The tides present the climber with perhaps the biggest challenge. Pembrokeshire has one of the greatest tidal ranges in the UK, up to 9m. Paying close attention to the tide tables is essential if one is to avoid a soaking or even worse a full-on rescue or drowning. During spring tides, the range is greater so technically the low tide is lower but don’t be lulled into a false sense of security as it will come in faster and to higher levels. All of this can, however, play to your advantage if you are partaking in the deep-water soloing (DWS) activity. Thankfully there is a plentiful supply of non-tidal crags. Namely St Govans Head, Stennis Head and Saddle Head (upper-tier).
Range East is a live firing area and used all year round by the MOD for training exercises and effects all the crags from Madman’s point to Chapel Point. This normally occurs during the week in the daytime so weekends and weekday evenings aren’t normally a problem. Firing stops entirely during August. Between Trevallen and St Govan’s East, there is no firing, with hundreds of un-restricted routes for most of the year.
Many of the cliffs are affected by nesting birds and red markers will designate banned areas. All information can be found on the BMC Regional Access Database at https://www.thebmc.co.uk/modules/RAD/
Emma Twyford on Barbarella (E5 6a) at Trevallen
Many of the pitches are over 40m so it’s wise to carry at least a double set of wires (possibly triple) and a full set of cams. Many of the routes weave through multiple overlaps and overhangs whilst traversing considerable distances so in order to avoid rope drag it’s essential to bring many extendable quick draws. It goes without saying that twin 50m ropes are required.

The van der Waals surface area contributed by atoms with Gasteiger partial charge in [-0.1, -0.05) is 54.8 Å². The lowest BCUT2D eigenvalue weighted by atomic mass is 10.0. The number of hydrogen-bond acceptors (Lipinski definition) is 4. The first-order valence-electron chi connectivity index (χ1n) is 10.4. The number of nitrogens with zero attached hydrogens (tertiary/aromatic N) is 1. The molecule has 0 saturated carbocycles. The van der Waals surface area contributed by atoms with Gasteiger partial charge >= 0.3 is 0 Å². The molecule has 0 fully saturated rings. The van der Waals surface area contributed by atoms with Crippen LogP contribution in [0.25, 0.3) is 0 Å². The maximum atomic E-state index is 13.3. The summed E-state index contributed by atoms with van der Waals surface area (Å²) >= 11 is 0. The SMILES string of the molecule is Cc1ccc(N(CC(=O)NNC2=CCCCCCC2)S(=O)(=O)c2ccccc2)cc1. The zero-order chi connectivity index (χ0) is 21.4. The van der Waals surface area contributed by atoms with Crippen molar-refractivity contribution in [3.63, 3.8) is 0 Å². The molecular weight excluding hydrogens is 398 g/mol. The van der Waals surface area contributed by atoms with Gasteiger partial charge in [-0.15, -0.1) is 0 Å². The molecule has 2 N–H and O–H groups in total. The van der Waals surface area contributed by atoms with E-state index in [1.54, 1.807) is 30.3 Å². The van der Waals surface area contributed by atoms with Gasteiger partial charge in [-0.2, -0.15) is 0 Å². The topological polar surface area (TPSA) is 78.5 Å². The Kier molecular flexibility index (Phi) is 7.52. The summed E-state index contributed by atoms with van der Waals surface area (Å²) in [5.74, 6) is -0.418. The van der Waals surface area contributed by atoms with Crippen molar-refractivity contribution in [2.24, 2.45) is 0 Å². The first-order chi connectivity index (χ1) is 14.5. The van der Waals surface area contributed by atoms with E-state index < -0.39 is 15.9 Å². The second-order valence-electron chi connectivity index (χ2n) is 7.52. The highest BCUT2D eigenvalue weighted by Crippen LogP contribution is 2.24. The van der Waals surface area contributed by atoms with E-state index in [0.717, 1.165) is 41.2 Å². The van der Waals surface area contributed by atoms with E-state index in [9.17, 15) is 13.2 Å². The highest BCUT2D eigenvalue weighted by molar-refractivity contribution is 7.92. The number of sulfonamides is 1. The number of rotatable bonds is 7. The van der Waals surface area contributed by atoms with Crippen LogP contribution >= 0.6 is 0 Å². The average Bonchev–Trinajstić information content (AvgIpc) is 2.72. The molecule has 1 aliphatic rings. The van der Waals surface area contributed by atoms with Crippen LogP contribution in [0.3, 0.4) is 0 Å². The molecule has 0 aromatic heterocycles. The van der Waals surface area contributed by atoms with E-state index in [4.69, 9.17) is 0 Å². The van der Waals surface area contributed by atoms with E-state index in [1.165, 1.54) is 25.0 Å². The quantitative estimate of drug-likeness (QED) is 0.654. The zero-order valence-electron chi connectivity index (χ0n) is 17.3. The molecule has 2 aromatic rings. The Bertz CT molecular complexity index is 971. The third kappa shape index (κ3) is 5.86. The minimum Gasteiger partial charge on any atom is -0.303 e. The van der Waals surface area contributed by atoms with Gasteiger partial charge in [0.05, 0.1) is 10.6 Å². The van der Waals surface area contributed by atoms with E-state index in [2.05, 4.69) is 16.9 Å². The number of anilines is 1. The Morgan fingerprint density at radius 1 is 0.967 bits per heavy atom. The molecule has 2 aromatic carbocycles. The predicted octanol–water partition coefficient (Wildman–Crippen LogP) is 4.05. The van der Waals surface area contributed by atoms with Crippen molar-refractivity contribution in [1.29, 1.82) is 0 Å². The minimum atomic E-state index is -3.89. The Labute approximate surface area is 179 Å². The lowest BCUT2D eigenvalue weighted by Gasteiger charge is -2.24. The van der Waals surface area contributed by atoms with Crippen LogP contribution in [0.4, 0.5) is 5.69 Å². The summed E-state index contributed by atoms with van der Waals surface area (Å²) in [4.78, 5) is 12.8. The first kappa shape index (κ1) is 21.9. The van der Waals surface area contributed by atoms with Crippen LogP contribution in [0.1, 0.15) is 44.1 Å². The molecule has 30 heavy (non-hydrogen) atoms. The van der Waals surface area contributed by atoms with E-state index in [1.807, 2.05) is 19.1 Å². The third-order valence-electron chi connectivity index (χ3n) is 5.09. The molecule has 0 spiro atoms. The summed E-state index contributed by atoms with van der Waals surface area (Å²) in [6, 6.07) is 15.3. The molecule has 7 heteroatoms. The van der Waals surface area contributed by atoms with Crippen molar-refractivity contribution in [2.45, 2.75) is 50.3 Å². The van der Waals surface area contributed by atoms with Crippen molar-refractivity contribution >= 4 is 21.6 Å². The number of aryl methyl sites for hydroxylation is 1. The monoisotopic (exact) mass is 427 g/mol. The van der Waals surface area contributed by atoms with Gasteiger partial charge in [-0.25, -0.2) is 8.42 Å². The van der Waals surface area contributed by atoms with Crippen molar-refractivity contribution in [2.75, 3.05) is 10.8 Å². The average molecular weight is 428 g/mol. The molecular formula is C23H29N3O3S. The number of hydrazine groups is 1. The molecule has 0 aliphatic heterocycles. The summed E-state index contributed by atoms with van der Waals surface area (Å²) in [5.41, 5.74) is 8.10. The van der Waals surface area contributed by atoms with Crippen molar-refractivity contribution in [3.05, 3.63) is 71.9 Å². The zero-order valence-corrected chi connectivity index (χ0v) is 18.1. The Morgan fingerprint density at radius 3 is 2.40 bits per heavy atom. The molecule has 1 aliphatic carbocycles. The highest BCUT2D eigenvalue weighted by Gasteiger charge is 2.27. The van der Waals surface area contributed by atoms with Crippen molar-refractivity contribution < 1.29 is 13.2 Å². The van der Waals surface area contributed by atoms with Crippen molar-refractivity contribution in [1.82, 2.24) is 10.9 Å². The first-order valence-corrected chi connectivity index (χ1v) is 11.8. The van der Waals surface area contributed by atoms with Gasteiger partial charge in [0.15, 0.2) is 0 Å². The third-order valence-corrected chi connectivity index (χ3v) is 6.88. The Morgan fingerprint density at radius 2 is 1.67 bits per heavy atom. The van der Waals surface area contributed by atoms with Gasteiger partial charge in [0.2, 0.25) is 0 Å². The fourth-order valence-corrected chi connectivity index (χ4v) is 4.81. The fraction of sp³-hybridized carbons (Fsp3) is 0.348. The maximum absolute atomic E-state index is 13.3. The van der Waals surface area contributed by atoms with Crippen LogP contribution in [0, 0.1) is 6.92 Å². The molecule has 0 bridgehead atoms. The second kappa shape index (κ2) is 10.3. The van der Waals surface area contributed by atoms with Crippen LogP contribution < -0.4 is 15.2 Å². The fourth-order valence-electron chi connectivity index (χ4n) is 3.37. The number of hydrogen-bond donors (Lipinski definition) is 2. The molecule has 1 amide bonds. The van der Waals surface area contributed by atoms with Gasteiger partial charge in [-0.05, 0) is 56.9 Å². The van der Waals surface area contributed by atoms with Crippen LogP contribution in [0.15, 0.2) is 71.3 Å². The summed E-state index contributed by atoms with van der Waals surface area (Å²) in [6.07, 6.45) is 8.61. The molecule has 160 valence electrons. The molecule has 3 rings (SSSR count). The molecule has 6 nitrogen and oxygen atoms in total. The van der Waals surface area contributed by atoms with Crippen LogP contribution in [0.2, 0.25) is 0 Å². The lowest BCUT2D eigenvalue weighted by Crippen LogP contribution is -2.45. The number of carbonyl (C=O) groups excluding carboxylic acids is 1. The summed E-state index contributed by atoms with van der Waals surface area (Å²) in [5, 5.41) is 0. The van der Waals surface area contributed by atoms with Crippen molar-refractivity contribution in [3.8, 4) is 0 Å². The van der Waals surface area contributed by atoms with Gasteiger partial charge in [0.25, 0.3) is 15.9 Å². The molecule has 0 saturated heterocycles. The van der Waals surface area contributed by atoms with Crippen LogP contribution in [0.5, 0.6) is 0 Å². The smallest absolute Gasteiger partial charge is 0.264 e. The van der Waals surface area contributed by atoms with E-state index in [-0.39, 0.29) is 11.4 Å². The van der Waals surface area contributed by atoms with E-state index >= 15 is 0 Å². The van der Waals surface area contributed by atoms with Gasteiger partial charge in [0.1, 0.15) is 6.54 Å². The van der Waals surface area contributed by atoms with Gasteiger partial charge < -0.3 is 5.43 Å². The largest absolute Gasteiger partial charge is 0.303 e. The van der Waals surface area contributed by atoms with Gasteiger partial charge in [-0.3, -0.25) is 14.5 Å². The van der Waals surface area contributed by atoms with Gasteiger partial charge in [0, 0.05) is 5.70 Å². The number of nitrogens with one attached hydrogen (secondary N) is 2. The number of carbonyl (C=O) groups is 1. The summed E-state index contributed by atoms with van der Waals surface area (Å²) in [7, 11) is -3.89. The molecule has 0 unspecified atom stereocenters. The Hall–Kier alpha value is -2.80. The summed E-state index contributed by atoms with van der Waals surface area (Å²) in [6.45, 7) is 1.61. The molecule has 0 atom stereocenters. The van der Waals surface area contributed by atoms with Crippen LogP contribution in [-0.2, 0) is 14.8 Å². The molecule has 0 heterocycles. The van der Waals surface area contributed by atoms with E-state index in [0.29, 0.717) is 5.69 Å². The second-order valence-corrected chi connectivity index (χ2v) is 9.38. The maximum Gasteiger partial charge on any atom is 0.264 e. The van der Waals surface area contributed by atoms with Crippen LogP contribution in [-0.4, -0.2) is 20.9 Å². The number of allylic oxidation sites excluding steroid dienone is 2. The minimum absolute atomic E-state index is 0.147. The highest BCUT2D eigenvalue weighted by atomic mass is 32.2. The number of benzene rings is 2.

It’s wise not to fully rely on any pegs or worn threads as the sea water drastically reduces their lifespan.
Many of the routes are accessed by abseil so an in-situ static rope can come in handy. It’s also advisable to leave a jumar on the end in the event that the route is wet or you’ve misjudged the tides and need to escape
Crispin Waddy on Dynamite (F6b) at Skommar Arch West
The definitive Climbers Club guides 3 and 4 cover all the areas in this article and the Pembroke Rock wired guide offers a selection of the best routes for the whole of Pembroke.
The Rockfax 2009 guide covers all the classic routes in the whole of Pembroke plus there is a downloadable app that was updated in 2018 and contains a further 350 routes.
Where to stay
The Camping in Simon’s field at Buckspool farm is by far the best option as it’s within walking distance of the St Govans Inn. The farmer is an extremely nice guy and it’s very well priced.
Howard Lawledge on Circus Circus (E5 6a) at Rusty Walls
Mike Hutton is an Adventure Photographer and Writer working for the Outdoor Industry.
During the past decade, Mike has travelled to over 30 countries capturing images of climbers in places rarely visited by people. He has accumulated over 2000 photo credits to his name and his work has been extensively published in the world's leading magazines and books and on national television. His editorial client list includes Daily Telegraph, Sunday Times, Daily Mail, Geographical Magazine, GQ Italia, Red Bulletin, Rock and Ice, Women's Adventure, The Outdoor Journal, Rockfax, Climbing, Derbyshire Life, Klettern, Desnivel, Pareti, Vertical, Climax, Climber, Summitt, Outdoor Photography and Rock and Snow.
Mike has worked with sponsored athletes from many of the top commercial outdoors brands such as Casio, Berghaus, Patagonia, Rab, Wild Country, Mammut, Boreal, Edelweis, Scarpa, Five Ten, Sherpa and Sterling. His sporting background as a Climber, Runner and Cyclist has given him the edge to keep up with some of the best athletes.